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​Bone Marrow Failure (Pediatric)

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What is bone marrow failure?

The bone marrow is the soft, spongy substance located within the central core of the body’s larger bones where blood cells are made. The bone marrow is the body's "blood factory," and when not functioning normally, bone marrow failure occurs and insufficient blood cells are created. This condition results in inadequate red blood cells, white blood cells, and platelets for blood to perform its respective normal functions such as carry oxygen, fight infections, and assist with blood clotting and wound healing. The failure may involve all three cell lines or be isolated to only one type of blood cell.

What causes bone marrow failure?

When bone marrow failure happens, there are multiple mechanisms involved at the cellular level, such as problems with the stem cells that create new blood cells and defects in the mechanisms that tell those cells how to grow and develop. Bone marrow failure syndromes may be either hereditary (passed down through families) or acquired (brought on by illness or exposure to toxins).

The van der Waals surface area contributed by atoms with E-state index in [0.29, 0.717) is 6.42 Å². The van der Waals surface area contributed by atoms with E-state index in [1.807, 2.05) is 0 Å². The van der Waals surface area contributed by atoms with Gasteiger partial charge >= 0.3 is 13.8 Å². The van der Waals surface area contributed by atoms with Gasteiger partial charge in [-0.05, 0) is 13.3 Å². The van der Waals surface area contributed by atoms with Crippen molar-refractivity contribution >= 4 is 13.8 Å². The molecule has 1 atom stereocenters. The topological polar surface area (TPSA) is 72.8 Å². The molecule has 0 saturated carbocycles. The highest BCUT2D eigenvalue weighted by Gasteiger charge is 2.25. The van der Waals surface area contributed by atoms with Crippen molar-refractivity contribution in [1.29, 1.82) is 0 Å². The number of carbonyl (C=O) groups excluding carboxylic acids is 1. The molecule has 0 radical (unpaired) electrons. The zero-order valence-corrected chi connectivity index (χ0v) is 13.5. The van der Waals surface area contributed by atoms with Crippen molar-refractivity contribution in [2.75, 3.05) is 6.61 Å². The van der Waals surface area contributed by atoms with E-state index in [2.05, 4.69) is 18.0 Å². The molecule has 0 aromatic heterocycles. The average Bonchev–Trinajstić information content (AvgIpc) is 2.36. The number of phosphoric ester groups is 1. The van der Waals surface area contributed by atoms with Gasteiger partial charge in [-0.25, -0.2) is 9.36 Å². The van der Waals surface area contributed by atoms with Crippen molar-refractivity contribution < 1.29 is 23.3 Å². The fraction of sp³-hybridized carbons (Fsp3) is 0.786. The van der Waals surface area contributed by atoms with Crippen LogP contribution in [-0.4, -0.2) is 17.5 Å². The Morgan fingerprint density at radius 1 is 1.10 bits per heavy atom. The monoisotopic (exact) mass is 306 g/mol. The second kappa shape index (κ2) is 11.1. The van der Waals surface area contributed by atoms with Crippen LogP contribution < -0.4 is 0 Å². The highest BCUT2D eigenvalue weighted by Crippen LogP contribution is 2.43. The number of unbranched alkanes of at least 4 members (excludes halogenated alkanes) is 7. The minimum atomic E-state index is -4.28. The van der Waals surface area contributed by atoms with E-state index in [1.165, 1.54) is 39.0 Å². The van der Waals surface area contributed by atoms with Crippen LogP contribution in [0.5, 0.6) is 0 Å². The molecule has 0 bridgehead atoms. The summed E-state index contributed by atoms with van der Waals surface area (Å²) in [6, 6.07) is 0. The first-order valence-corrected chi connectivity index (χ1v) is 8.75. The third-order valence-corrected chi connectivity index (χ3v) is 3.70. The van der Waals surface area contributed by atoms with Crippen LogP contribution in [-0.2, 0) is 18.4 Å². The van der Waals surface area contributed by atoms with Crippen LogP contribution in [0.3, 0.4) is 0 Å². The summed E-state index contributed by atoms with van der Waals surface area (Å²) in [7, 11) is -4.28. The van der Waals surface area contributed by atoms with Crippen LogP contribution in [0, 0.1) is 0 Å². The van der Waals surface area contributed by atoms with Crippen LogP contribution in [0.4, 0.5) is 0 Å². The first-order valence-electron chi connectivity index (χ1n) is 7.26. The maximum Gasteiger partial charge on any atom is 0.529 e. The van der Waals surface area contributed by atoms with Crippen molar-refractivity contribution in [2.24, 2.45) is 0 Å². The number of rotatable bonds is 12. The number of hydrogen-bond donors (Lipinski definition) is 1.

Inherited conditions that may cause bone marrow failure from birth are:

  • Blackfan Diamond Syndrome
  • Fanconi’s Syndrome
  • Schwachman Diamond Syndrome

Acquired conditions occur later; the most common cause is aplastic anemia. Conditions  associated with acquired bone marrow failure are:

  • Exposure to chemicals such as benzene and insecticides
  • Radiation and chemotherapy
  • Infections such as hepatitis
  • Epstein Barr Virus

What are the symptoms of bone marrow failure?

  • Bleeding 
  • Tiredness 
  • Shortness of breath
  • Frequent infections and fever

How is bone marrow failure diagnosed?

  • Complete blood count 
  • Bone marrow aspiration and biopsy 
  • Specialized genetic testing and evaluation of DNA

What is the treatment for bone marrow failure?

  • Transfusions of red blood cells and platelets
  • Management of underlying conditions causing the problem
  • Chemotherapy
  • Immunotherapy
  • Hormonal therapy
  • Stem cell transplant